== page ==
Suzette never considered herself to be an only child, yet the seven-year age gap between her and her sister made it seem so. Magically, their apartment had filled with new siblings. A handful became regular guests at the dinner table since an invitation from her family provided a chance to escape the crowds and sameness that was served in the Mess Hall.
She guessed that midshipmen joined the family based on some combination of her father’s opinion of them, her mother’s intuition, and her own tolerance of their friendly overtures. They filled a void she scarcely knew existed, and suddenly, they were gone.
The Christmas tree was the last remnant of weeks filled with cookies, gift exchanges, and a senior midshipman known as “Big Mac’s” arrival as Santa at an ice-cream-and-cake party hosted by the academy for sixty children from the Methodist Children’s Home. It provided a backdrop for photos during the Christmas Formal Dance where Suzette was escorted by a quiet, young man from Panama with soulful brown eyes.
Those activities had lessened Suzette’s “transplanted Yankee” loneliness and filled her with a sense of family far greater than the one she had been born into. The midshipmen needed the LeBlancs as much as the family needed them.
New rituals replaced her Norman Rockwell Christmas, yet tonight, Suzette couldn’t shake the sinking feeling that she’d been jettisoned in favor of the boys’ real holiday, the one spent with family members who shared their name.
Sitting in the empty Quarterdeck, mother and daughter wondered aloud about the midshipmen’s homes, their parents and if the boys might miss them, too, when they returned to their native habitats.
“I bet Big Mac and his brother are cold in Connecticut.”
“Yeah, the kids from New Jersey probably are freezing, too. The boy from Panama isn’t too happy either, since it’s the rainy season there.”
Suzette stared at the colored lights. She didn’t want to go back to their apartment just yet.
“This tree is huge. I wonder where the school bought it.”
“I don’t know. We can ask your father. It really smells terrific though, doesn’t it?”
They sat in silence for a while. Suzette wondered how her mother could live with a man who drank himself to sleep each night in front of the television. Both women missed the young men who had become such a part of their family until the boys joyfully abandoned them to return to their biological ones.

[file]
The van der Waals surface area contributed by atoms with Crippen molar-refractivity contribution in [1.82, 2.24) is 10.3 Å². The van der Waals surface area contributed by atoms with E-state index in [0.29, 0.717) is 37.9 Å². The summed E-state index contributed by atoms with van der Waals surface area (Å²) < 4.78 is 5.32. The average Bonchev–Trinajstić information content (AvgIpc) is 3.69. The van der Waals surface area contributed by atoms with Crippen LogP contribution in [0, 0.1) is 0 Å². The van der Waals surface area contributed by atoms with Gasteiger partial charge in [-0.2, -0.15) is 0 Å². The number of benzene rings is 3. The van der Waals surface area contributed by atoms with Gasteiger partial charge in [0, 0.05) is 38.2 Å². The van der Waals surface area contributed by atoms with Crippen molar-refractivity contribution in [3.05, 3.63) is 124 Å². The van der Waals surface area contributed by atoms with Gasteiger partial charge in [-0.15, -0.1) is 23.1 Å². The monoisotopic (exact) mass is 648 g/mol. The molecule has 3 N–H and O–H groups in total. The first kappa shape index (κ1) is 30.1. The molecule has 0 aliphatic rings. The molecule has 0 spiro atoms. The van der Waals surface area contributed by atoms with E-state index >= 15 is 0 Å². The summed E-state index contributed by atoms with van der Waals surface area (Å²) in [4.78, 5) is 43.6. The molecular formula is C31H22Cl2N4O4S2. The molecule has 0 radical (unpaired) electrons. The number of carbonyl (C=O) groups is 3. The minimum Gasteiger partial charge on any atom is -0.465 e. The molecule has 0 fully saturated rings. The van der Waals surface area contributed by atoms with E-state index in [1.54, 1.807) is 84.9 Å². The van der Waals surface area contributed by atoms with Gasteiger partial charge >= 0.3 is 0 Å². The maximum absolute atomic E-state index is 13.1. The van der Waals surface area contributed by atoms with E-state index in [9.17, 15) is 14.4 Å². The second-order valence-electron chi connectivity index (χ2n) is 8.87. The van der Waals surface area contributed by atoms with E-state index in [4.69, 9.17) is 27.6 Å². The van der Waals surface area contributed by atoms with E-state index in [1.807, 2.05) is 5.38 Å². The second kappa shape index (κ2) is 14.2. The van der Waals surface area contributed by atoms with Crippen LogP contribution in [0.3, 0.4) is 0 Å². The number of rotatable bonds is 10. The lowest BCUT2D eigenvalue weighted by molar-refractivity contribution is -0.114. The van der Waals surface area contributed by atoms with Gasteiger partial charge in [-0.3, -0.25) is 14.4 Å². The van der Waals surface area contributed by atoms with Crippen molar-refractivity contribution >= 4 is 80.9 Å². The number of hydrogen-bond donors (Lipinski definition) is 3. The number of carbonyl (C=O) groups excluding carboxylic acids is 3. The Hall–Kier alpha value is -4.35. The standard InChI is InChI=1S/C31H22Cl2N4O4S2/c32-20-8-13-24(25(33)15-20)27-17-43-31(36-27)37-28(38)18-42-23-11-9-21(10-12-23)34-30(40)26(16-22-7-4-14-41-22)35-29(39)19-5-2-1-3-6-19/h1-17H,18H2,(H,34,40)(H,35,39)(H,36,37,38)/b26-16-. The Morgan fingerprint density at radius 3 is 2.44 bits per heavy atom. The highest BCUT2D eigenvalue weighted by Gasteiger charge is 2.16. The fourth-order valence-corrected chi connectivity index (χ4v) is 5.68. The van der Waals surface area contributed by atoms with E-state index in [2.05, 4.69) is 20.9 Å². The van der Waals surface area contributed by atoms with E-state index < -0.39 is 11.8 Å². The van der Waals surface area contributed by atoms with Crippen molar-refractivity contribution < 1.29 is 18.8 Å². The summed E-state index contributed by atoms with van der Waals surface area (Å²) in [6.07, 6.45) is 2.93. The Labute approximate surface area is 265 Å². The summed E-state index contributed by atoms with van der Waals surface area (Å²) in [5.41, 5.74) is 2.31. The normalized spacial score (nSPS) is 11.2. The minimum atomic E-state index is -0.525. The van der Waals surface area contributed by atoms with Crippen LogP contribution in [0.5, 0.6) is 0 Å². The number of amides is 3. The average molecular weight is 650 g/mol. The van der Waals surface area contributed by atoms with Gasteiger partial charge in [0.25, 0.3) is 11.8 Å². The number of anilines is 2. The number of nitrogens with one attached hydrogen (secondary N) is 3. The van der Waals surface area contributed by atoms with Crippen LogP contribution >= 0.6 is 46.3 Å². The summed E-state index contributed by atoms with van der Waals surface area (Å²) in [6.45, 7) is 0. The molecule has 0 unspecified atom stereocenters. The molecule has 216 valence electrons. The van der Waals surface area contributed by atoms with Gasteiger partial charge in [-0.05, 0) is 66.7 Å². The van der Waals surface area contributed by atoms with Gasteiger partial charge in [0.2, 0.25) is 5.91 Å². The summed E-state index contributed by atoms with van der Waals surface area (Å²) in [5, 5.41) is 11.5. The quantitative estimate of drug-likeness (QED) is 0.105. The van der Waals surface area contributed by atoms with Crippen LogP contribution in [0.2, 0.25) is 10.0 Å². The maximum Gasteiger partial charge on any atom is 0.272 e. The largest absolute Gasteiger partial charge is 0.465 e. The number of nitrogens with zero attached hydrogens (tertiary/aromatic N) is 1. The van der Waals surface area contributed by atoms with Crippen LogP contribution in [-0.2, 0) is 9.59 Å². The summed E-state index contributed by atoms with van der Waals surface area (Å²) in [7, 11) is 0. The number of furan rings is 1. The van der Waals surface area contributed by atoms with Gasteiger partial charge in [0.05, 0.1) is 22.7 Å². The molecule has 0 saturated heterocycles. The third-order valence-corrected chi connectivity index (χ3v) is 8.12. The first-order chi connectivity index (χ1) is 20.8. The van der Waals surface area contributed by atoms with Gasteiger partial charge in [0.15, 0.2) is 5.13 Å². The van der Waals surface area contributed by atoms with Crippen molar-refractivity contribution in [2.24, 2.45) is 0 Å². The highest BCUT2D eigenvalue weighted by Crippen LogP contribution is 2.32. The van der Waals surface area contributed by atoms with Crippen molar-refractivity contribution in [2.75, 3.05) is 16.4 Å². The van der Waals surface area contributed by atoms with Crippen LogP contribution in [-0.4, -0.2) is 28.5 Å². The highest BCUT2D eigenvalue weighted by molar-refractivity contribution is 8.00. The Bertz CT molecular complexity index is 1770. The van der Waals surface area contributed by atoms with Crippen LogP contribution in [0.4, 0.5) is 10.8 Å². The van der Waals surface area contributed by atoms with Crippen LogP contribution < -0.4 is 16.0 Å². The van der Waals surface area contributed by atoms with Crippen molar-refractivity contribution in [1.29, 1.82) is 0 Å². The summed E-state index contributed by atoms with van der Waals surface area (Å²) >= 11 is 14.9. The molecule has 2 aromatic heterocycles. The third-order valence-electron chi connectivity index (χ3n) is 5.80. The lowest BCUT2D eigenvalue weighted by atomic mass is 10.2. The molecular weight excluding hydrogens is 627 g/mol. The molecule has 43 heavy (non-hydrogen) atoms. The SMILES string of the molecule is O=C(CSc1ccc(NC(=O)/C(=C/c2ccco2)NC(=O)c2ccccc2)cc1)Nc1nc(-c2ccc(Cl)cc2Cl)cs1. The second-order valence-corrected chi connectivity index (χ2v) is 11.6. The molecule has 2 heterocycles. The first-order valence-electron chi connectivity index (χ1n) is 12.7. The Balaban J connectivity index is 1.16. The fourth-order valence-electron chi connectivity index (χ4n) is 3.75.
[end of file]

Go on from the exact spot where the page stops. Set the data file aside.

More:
The temporary nature of those bonds became clear that night as the Christmas tree shimmered with blue and gold ornaments above “gifts” wrapped in shiny metallic paper.
Suzette knew the boxes beneath it were as empty as her heart.
Excerpted from The Anchor Clankers. Renee Garrison is an award-winning author and past president of the Florida Authors and Publishers Association.
Forgive me, IKEA, because I’ve heard yours are amazing. But the version my sister prepared when we were growing up was inedible. (My mother, however, was thrilled when sis tackled recipes from Betty Crocker’s Cookbook for Boys and Girls.)
At the dinner table my parents praised her, while I choked down enough to pass muster. The menu may have been lacking, but the conversation was good. Back then, my parents were on to something.
A youth mental-health crisis that was building for a decade before the pandemic, has worsened over the past two years. In 2021, 44 percent of high school students said they felt persistently sad or hopeless in the past year, according to the Centers for Disease Control and Prevention. At the same time, mounting scientific research shows that gathering for regular meals and conversation might be one way to build children’s emotional resilience. (Having TV on in the background has been found to reduce the quality of children’s meals.)
I know it’s hard to deal with conflicting schedules of working parents and kids. But avoiding digital distractions and eating family dinners together is worth the effort.